Brown Bag Seminar
The brown bag seminar is a weekly meeting organized by and for graduate students. The goal of the brown bag is to encourage students to practice presenting their work by giving talks to each other in a casual setting.
SIAM Research Communication, Competitions, and Conversations Roundtable
AbstractFeel free to come to socialize, eat, and share/develop ideas about publicizing/promoting research as well as the in-and-outs of finding an advisor and getting into research (for you first- and second-years). We will brainstorm and talk with each other about • communicating research to a general audience and competing in the Elevating Mathematics Video Competition or the UA Grad Slam, • how to find an advisor to work with for RTG and beyond, • or anything that's on your mind about research, quals, courses, etc.
What's new in conductivity imaging
DateFriday, February 8, 2019 - 12:00pm
AbstractSince the 1980s, significant attention has been given in biomedical imaging towards mapping the electrical conductivity of tissue. The conductivity map must be mathematically reconstructed from some set measurements by solving an inverse problem. Recent work has focused on so-called hybrid methods, which take advantage of the interactions between different types of physical fields. In this talk, I will give a cursory introduction to some of the mathematical models seen in hybrid methods for conductivity imaging as well as their associated inverse problems. If time permits, I will also present the results of some numerical simulations from work I completed on one such modality known as magneto-acousto-electrical tomography.
Resonance States and Non-Hermittian Quantum Mechanics: An Application to Nano-Tips
DateFriday, February 15, 2019 - 12:00pm
AbstractThe resonance states or quasi stationary states have been known from scattering theory of quantum systems. These states are like stationary states but with a finite life time after which they will not remain localized. They arise in various problems and we can consider them as the eigen functions of a non-Hermittian Hamiltonian. Using these states to describe the time evolution of the system can be of great advantage over the standard Hermittian formalism in some classes of problems. In addition to providing us with a better understanding of physics of the system in consideration, it is sometimes the only possible way to computationally model the system. In my research, I am solving a simplified model for metallic nano-tips using these resonance states. In this talk, I will show the power of this formalism in attacking some problems including our simplified model, and then I briefly talk about the current state of my research.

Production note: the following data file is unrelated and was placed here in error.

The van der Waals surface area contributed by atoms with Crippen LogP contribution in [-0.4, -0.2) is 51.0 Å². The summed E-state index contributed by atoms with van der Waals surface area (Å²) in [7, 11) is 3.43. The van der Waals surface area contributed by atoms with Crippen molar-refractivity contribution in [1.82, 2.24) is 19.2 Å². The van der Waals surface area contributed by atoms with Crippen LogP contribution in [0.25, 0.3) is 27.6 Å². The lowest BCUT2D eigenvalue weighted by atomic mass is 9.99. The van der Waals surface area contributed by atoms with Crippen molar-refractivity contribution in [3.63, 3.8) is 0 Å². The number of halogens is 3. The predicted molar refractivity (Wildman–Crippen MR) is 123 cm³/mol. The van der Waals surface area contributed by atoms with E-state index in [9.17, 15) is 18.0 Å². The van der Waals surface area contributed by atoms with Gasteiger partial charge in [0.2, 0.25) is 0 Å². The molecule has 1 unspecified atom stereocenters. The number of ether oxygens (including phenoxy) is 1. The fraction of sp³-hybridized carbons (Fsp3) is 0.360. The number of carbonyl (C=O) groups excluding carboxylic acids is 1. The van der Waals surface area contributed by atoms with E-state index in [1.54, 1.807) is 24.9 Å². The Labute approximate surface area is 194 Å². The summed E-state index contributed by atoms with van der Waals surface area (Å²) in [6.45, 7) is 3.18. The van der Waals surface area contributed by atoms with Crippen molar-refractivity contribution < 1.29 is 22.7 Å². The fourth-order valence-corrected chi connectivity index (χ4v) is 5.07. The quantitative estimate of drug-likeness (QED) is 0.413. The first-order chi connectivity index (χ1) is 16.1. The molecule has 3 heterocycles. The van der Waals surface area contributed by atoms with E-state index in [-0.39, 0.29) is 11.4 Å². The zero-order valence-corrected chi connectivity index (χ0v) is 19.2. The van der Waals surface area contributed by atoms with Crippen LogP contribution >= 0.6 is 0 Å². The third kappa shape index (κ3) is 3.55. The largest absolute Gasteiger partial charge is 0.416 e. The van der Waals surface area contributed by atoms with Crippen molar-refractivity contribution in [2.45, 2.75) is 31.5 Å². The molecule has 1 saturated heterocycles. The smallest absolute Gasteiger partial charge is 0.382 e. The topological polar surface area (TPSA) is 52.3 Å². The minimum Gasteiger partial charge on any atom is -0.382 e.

Drive-Based Motivation for Coordination of Limit Cycle Behaviors
DateFriday, February 22, 2019 - 12:00pm
AbstractNavigation is often be considered a prototypical behavior for a robotic system. Constructing robots capable of complex behaviors requires developing a method for switching among possible behaviors, for example using a hybrid automaton. Recent work has developed an alternative approach using continuous dynamical systems that use an internal drive state to select the desired behavior. In one particular result, authors developed drive dynamics that result in trajectories where the robot repeatedly flows to one point attractor and then another, yielding a limit cycle where the robot patrols between two points. A further level of complexity arises when one seeks to create a system that switches between these basic limit cycles instead of the original point attractors. This work outlines the problem using the recently-developed drive-based dynamical framework. As a proof-of-concept we demonstrate the existence of an attracting set consisting of orbits that repeatedly flow between two canonical limit cycles (e.g., Hopf oscillators). This attracting set connecting limit cycle behaviors arises from a bifurcation depending on a family of parameters which is analogous to the bifurcation that produces the limit cycle connecting two point-attractor behaviors in previously-published system. Implications and next-steps in the case of arbitrary limit cycles are discussed.